AKRON, Ohio (WJW) – Community leaders and organizations are using the Martin Luther King Jr. weekend to celebrate the life of the late Dr. King, while at the same time promoting unity in the name of Jayland Walker.

Four days of activities and discussions begin Friday evening with a Gospel Festival at the Goodyear Theater.

During the daytime, local businesses have been asked to hold an internal dialogue about “crucial and courageous” topics, including social justice, mental health and the current state of Akron.

Walker was shot more than 40 times while running from police officers on June 27. The incident followed a brief chase during which officers say he fired at them from his car.

The incident, including the officers’ actions that night, remains the focus of a BCI investigation.

Among the organizers of this weekend’s activities is Rev. Robert DeJournett, a pastor for Walker’s Family.

“Not just a performative weekend, but something that’s going to be impactful. Something that’s going to address the current state of things here in the spirit of what Martin Luther King stood for,” said Dejournett.

“We always say we have to have the uncomfortable conversations. We have to get comfortable having the uncomfortable conversations because if we don’t, we are never going to move the needle. We never are going to move ahead if we hold stuff in and it comes out sideways,” he said.

On Saturday, a symposium will also be held at the Goodyear Theater, which will include a panel discussion with local and national input from guests, including Rev. Mark Thompson of New York, who hosts a national podcast called ‘Make it Plain.’

“I felt personally that if Dr. King were alive, he would be in Akron seeking justice for Jayland Walker and that’s how this concept began,” Thompson told FOX 8 News before boarding a plane in New York destined for Akron.

“The Akron community, and particularly Jayland’s mother Pamela Walker, really stood up during the initial incident and they called for peace and non-violence, also in the spirit of Dr. King,” he added. “Just because you call for peace and non-violence, doesn’t mean you don’t want justice. In fact, Dr. King said true peace is the presence of justice.”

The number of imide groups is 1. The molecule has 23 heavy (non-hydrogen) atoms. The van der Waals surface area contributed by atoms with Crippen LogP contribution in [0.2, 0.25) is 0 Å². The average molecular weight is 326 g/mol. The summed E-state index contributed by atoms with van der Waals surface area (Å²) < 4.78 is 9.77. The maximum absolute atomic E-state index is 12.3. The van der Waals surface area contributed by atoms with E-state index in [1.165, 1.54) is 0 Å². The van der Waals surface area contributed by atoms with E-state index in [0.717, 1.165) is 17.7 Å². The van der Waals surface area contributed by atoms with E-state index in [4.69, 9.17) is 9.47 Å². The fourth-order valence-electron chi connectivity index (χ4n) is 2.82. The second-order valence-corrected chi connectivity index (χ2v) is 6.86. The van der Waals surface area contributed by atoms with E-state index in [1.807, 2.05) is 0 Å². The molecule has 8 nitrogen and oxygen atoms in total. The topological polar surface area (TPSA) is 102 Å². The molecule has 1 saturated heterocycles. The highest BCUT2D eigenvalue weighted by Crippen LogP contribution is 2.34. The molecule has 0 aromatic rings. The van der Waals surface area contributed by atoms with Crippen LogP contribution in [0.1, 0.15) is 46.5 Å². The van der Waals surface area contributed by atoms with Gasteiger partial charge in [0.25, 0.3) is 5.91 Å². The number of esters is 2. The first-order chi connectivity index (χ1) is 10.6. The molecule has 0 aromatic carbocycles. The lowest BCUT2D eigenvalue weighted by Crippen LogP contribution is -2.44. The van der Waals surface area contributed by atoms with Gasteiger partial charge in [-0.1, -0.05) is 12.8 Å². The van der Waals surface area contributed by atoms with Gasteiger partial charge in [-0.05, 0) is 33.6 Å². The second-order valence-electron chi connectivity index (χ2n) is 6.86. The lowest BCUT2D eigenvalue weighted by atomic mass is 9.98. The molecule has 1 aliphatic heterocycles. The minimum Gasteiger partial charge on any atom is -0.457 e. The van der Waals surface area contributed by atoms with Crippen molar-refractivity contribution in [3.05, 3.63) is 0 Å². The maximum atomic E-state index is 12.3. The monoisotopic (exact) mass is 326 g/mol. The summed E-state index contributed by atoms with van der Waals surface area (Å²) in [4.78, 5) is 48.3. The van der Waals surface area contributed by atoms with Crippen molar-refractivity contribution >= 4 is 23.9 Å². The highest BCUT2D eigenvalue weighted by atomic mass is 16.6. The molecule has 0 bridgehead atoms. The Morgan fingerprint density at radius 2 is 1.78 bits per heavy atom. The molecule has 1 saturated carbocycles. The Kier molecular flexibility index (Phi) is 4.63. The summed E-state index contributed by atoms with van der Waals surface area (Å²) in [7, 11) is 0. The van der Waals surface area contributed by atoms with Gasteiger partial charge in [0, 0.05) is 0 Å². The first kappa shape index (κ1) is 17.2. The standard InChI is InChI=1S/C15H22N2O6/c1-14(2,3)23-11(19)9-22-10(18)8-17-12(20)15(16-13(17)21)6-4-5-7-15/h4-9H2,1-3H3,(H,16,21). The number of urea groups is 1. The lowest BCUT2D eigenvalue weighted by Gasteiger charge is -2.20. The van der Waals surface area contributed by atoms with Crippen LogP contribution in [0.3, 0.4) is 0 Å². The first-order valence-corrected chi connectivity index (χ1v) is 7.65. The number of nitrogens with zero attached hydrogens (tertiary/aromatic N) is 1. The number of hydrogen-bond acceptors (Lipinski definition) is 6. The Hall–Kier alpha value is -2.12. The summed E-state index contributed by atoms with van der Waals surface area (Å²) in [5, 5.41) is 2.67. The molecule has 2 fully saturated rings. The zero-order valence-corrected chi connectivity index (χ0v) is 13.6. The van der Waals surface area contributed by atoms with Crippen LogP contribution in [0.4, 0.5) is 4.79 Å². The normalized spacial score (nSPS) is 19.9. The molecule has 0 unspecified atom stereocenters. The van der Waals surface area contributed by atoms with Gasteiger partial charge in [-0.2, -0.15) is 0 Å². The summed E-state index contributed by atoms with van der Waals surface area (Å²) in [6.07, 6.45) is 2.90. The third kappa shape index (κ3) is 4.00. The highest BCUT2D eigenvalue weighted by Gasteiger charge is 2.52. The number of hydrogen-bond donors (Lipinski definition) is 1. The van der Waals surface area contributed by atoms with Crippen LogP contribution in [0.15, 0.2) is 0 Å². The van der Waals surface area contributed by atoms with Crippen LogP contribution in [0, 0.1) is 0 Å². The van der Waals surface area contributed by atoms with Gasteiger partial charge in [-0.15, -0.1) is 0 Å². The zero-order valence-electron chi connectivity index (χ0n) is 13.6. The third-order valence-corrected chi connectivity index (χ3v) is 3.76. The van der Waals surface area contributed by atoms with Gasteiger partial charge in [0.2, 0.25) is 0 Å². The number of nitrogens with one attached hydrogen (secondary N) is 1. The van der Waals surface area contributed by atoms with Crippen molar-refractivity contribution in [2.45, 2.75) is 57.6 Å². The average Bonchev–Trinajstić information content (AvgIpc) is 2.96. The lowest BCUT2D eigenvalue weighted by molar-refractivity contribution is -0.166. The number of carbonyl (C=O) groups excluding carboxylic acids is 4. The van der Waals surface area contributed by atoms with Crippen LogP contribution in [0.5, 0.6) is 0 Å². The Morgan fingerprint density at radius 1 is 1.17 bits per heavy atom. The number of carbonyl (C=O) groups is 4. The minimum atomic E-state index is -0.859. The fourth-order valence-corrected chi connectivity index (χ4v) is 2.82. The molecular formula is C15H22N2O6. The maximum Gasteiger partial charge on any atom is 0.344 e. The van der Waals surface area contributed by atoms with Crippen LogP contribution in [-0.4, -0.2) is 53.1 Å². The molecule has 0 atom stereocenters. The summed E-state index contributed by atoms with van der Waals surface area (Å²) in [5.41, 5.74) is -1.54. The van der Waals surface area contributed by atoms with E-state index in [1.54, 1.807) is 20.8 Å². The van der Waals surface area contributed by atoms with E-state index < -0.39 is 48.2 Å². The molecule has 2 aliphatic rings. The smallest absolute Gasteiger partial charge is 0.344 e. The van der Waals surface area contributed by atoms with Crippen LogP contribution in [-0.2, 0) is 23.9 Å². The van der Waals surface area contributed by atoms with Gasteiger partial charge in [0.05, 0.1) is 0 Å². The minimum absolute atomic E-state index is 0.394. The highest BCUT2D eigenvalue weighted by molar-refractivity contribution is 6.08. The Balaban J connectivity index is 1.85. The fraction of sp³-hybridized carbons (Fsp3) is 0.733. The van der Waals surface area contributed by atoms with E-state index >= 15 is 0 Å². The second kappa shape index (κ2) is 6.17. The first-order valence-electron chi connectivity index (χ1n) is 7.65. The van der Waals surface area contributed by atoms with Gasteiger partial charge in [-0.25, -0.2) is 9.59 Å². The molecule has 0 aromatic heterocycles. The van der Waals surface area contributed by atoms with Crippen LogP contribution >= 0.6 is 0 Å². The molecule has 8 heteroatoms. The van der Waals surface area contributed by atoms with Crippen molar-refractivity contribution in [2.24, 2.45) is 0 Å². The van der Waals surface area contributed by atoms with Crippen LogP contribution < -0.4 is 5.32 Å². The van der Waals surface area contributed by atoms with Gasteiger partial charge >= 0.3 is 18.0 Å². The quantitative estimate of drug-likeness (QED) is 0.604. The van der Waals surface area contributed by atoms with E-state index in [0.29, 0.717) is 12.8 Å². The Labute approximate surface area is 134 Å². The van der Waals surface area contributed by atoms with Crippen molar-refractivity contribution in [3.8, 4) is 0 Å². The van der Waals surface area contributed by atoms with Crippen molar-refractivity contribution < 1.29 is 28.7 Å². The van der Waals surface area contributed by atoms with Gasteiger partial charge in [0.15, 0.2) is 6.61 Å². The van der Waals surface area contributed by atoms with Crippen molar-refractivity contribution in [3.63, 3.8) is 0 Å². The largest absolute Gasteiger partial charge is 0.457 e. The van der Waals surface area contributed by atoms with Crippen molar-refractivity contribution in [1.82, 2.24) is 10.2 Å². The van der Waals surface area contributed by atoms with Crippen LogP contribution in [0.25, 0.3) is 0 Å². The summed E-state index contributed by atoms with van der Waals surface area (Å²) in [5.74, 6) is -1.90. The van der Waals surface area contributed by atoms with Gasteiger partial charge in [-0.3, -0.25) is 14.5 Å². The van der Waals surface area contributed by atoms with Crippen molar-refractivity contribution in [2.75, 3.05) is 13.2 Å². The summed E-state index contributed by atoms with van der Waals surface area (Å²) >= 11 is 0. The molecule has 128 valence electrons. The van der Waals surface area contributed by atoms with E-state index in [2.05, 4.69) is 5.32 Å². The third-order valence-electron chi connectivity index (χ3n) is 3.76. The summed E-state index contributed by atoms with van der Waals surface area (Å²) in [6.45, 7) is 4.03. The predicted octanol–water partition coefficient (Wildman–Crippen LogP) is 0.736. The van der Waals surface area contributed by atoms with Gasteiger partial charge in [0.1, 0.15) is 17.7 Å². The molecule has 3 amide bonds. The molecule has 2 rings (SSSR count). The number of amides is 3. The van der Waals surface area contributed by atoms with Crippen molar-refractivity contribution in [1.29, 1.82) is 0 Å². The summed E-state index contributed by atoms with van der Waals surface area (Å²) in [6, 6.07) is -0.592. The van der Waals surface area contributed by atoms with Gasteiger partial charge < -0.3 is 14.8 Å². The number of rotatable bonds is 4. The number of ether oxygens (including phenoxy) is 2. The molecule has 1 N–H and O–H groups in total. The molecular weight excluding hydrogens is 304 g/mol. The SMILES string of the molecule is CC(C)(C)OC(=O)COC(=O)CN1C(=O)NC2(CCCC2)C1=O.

Thompson said the weekend discussions would also take on other issues of violence that have plagued the city of Akron.

“This weekend, we are going to be talking about all of the issues of violence that we face in our community. We know that there is a great deal of criminal violence and drug-related violence that is rampant. We want to talk about that as well,” said Thompson.

The community is also being directed to a ‘Justice for Jayland’ website where they are being asked to sign a petition with demands of the city, including:

— A public apology to the Walker family, acknowledging that the officers who shot Jayland used excessive and illegal force.

— Installation of dash cameras in all police vehicles.

— A requirement that all Akron police officers wear body cameras (BWCs) that run continuously from the beginning to the end of their shifts.

— A requirement that all Akron police officers be prohibited from silencing the audio recording capability of their BWCs.

The activities will wrap up on Monday with a ‘Youth Day of Doing,’ working with Akron Public Schools to get kids engaged in their communities.

“They are going to go to at least one side of town. There are four sites — east side, west side, north side, south side — and they are going to create a day of action where kids will do service work, but at the same time they want to engage them in conversation, hear their voice and talk to them about what the future looks like,” said DeJournett

“People want to have this dialogue over the weekend and I think people want to go forward beyond the holiday, beyond Monday to see what can be done for justice in Akron, peace in Akron and healing,” said Thompson.